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Biotechnology in the southern research station: a problem analysisAuthor(s): F.E. Bridgwater; C.D. Nelson
Source: e-Gen. Tech. Rep. SRS-96. Asheville, NC: U.S. Department of Agriculture, Forest Service, Southern Research Station. 35 p.
Publication Series: General Technical Report (GTR)
Station: Southern Research Station
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DescriptionWe provide an analysis of opportunities and challenges for biotechnology in forest research in the southern United States. Four major areas of biotechnology were identified and described and then rated for priority among three groups of researchers—private sector, public sector, and the USDA Forest Service, Southern Research Station (SRS). The four areas of biotechnology were vegetative propagation, genetic transformation/modification, genomics/bioinformatics, and molecular marker applications. We concluded that these three groups have different research priorities with respect to biotechnology and that these differences complement each other. In particular, the SRS should continue its work in molecular marker technology development for applications in tree improvement, conservation genetics, forest health, and basic science. Also, the SRS should increase its efforts in genomics/bioinformatics while decreasing its research on vegetative propagation. Finally, the SRS should work on assessing the potential risks and impacts of planting and managing clones and/or genetically modified trees.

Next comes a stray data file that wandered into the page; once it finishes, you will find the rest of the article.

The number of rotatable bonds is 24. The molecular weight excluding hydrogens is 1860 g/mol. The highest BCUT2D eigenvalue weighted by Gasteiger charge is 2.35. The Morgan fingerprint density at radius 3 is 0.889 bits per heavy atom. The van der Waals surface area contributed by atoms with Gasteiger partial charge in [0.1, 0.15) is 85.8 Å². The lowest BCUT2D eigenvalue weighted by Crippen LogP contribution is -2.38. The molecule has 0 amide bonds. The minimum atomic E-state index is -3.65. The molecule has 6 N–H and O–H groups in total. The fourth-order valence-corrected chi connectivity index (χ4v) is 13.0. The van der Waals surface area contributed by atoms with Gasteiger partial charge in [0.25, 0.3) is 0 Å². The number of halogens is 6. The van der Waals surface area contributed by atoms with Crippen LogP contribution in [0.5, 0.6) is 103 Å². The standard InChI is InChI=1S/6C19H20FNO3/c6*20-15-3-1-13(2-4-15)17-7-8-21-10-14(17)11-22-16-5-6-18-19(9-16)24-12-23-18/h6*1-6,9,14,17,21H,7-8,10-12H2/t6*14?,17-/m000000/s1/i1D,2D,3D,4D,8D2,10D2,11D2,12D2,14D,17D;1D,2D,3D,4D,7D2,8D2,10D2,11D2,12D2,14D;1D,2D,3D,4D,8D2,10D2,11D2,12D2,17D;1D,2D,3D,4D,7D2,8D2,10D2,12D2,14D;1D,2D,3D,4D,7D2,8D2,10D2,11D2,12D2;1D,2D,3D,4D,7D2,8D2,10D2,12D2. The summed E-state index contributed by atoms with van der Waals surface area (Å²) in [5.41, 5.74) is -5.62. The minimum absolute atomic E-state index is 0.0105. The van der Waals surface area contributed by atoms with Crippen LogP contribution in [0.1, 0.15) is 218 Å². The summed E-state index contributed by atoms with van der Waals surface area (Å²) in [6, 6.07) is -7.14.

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CitationBridgwater, F.E.; Nelson, C.D. 2006. Biotechnology in the southern research station: a problem analysis. e-Gen. Tech. Rep. SRS-96. Asheville, NC: U.S. Department of Agriculture, Forest Service, Southern Research Station. 35 p.
KeywordsBioinformatics, clonal forestry, forest biotechnology research, genetic transformation/modification, genomics, marker-assisted selection (MAs), molecular markers, vegetative propagation
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